I’ll never forget the first time I was in charge of desserts for a Thanksgiving dinner. Yes, it’s not like I’m a grandma and it was over 50 years ago, but like I’ve mentioned before, I didn't fully get into baking until after college. In 2013, my Thanksgiving was very low-key that year and only consisted of me, my mom, my sister and her now-husband for dinner; a small get together but we had a really fun time nevertheless. Even though I knew it was going to be just the four of us, I went completely over the top with planning the desserts since it was my first time and ended up serving 4 (!!!) dishes.


The 4 dishes - a deep dish apple pie with a side of spiced caramel, chocolate chip cookies, cranberry hand pies, and today’s recipe of maple pecan ice cream - were a lot of work. But I remember being so happy and excited to feed my family that day that I didn’t care if I was in way over my head. Every night of the week leading up to the big day, I prepped and worked on different components of the 4 dishes (while also helping my mom with the main meal) and despite being told that I didn’t need to put so much effort into it because it was only going to be “us”, I kept my head down and finished what I started. And everything honestly came out great, surprisingly! The high I felt from accomplishing something like that was 100% worth it all.

Every Thanksgiving since then, I’ve calmed down a bit on the quantity of desserts and have shifted my focus on making a couple of really, really good dishes. Besides returning year after year to the pumpkin cheesecake recipe I gave you earlier this week, I sometimes opt to re-make the maple pecan ice cream that I first tried in 2013.


Not that many people think to make homemade ice cream for Thanksgiving. Of course, this is because it’s just another thing that would need to be added to an already long to-do list and not everyone has the time. The norm for most people, and trust me, my family does this as well, is to buy a big ole tub of vanilla ice cream for anyone that may want a scoop with their slice of pie. And chances are, only about a 1/3 of the party will want some, whereas another 1/3 would prefer whipped cream, and the remaining would prefer nothing. But l wholeheartedly believe that this maple pecan ice cream will be requested by EVERYONE at the dinner table. Unless you have nut allergies, and if you do, I apologize because you are missing out!


First of all, the flavor alone is pretty unique and something that you wouldn’t be able to find in the freezer section of your local grocery store. There is of course the ever so popular “Butter Pecan” flavor that most people are familiar with, but this ice cream is definitely on a whole different level, largely due to the maple syrup aspect. The ice cream base is only sweetened by pure maple syrup (the good stuff, not Aunt Jemima’s) and in fact, the only “sugar sugar” found in this recipe belongs to the candied pecans that are folded in with the maple ice cream after it’s churned. And speaking of those candied pecans - that are simply cooked with butter and brown sugar - they add such an incredible flavor and crunch to the ice cream that it makes it unbelievably addicting. There’s a full cup of pecans in this recipe and that’s because I want you to get pecans with every bite.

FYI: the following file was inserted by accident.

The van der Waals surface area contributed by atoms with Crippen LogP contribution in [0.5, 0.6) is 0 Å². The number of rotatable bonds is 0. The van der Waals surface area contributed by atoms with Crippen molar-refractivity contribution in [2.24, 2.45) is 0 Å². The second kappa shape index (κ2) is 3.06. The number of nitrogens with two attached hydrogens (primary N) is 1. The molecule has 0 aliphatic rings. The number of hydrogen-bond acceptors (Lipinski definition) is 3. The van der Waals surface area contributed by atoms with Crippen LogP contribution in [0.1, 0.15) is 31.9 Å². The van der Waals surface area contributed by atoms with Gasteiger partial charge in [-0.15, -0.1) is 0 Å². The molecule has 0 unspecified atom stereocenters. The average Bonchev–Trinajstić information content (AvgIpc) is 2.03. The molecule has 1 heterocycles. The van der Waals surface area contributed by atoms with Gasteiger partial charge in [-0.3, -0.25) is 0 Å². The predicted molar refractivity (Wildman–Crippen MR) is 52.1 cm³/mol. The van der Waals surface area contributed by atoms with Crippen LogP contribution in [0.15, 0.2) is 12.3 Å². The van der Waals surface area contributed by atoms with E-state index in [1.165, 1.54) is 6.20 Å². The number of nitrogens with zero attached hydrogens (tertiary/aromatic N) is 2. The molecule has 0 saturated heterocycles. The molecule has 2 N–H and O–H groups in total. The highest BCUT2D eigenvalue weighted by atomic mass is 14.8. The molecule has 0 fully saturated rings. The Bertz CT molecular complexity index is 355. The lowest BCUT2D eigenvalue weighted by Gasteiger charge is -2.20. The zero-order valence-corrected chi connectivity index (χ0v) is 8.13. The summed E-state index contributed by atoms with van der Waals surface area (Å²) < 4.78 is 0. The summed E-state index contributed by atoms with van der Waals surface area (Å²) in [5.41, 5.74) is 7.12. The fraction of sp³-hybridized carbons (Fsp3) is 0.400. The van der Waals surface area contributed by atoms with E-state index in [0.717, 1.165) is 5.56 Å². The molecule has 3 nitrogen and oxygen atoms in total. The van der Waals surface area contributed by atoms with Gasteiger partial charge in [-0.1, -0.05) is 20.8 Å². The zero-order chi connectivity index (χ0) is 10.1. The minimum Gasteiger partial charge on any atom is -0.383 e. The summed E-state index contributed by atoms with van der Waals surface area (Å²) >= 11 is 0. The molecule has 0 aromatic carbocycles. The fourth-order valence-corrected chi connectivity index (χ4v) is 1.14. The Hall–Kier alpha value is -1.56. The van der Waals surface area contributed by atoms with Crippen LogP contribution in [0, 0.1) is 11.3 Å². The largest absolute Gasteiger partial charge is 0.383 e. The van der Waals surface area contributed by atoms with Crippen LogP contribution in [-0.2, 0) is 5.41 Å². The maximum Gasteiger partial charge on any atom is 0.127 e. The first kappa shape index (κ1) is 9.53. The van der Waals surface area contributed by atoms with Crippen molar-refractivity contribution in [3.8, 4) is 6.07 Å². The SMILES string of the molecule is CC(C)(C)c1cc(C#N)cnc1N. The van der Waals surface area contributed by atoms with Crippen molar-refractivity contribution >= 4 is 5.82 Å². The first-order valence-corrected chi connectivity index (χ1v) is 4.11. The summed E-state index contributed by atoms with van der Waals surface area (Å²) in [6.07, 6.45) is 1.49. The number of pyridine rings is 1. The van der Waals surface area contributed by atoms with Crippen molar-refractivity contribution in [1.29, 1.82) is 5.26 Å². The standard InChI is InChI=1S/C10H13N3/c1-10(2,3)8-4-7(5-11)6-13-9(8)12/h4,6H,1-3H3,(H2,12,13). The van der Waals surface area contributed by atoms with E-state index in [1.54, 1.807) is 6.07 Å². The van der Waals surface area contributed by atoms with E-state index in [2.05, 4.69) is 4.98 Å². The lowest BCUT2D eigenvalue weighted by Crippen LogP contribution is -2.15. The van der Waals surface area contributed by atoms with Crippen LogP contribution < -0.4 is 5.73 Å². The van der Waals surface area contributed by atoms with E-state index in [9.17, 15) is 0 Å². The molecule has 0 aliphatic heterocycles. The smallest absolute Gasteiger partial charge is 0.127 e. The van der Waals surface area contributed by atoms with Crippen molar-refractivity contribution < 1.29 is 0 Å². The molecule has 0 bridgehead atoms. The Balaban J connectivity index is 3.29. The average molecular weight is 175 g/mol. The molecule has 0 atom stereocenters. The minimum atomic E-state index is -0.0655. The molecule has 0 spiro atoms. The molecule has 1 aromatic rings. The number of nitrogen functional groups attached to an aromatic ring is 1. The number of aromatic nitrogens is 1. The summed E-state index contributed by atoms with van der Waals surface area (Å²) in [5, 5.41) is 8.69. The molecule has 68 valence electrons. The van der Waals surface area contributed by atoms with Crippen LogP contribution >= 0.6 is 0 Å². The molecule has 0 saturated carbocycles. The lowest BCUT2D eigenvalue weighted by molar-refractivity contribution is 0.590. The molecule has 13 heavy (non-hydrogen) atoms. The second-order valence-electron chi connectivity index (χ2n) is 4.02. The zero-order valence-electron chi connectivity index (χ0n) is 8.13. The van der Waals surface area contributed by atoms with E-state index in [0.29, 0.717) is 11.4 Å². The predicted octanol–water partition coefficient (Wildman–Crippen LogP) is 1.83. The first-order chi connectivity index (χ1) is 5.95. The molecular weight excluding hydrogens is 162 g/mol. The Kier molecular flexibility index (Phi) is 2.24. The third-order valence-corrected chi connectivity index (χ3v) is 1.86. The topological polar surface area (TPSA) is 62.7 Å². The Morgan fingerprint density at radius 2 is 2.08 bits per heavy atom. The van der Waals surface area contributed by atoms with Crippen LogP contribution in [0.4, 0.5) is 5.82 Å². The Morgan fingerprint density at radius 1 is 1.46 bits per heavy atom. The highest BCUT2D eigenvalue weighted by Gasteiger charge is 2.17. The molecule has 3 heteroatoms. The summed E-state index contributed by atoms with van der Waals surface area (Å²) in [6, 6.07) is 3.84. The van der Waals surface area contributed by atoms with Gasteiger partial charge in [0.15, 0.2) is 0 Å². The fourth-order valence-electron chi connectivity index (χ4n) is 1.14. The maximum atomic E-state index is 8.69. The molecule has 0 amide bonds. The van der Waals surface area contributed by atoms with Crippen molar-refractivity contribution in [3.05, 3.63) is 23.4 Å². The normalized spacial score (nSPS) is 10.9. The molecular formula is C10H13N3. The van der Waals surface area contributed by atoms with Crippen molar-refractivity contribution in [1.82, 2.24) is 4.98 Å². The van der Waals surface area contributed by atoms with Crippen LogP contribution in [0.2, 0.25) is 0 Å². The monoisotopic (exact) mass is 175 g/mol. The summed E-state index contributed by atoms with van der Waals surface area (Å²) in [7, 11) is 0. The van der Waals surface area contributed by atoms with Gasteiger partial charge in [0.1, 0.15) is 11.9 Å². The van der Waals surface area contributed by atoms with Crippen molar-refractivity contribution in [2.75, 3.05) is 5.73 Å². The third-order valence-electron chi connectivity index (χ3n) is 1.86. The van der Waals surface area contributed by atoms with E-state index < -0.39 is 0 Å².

This ice cream is custard based - the best ice creams are - and so this means that you’ll have to temper the eggs when making the base. But besides that little step, everything else is fairly simple! And what’s most important is that you can make this days (but no more than a week) before Thanksgiving and thus have more time to give to your turkey, stuffing, and other desserts.

I say give this maple pecan ice cream for Thanksgiving a try and you’ll see how your guests (or hosts) go completely insane over it. And for those who still take the whipped cream over the ice cream: they will never know what they’re missing.


Maple Pecan Ice Cream

Yields a little less than a quart

Recipe adapted from Closet Cooking


  • 1 cup raw pecans, roughly chopped

  • 2 tbsp. unsalted butter

  • 2 tbsp. brown sugar, light or dark

  • 1 cup whole milk

  • 1 cup heavy cream

  • 3/4 cup pure maple syrup (Grade A or B works)

  • Pinch of salt

  • 4 large egg yolks


  1. Melt the butter in a large skillet. Add the chopped pecans and toss to coat with butter. Sprinkle in the brown sugar, and cook for 3-4 minutes, or until the pecans are candied. Transfer to a bowl and allow to cool completely.

  2. Warm the milk, heavy cream, maple syrup, and salt in a saucepan over medium-low heat. In a medium bowl, whisk the egg yolks together. Just as the milk mixture is beginning to simmer, gradually add some of it to the bowl of egg yolks, whisking constantly as to not scramble the eggs (this is called tempering). Once the egg yolk mixture temperature has raised, pour the mixture back into the saucepan. Stir constantly over medium-low heat until the mixture thickens and coats the back of your spatula or spoon.

  3. Transfer the mixture to a bowl set over an ice bath for about an hour before moving to the refrigerator. Chill for at least 4 hours, or overnight.

  4. Churn the ice cream in your maker according to the manufacturer's instructions. Transfer to an airtight container and mix in the candied pecans. Freeze until solid.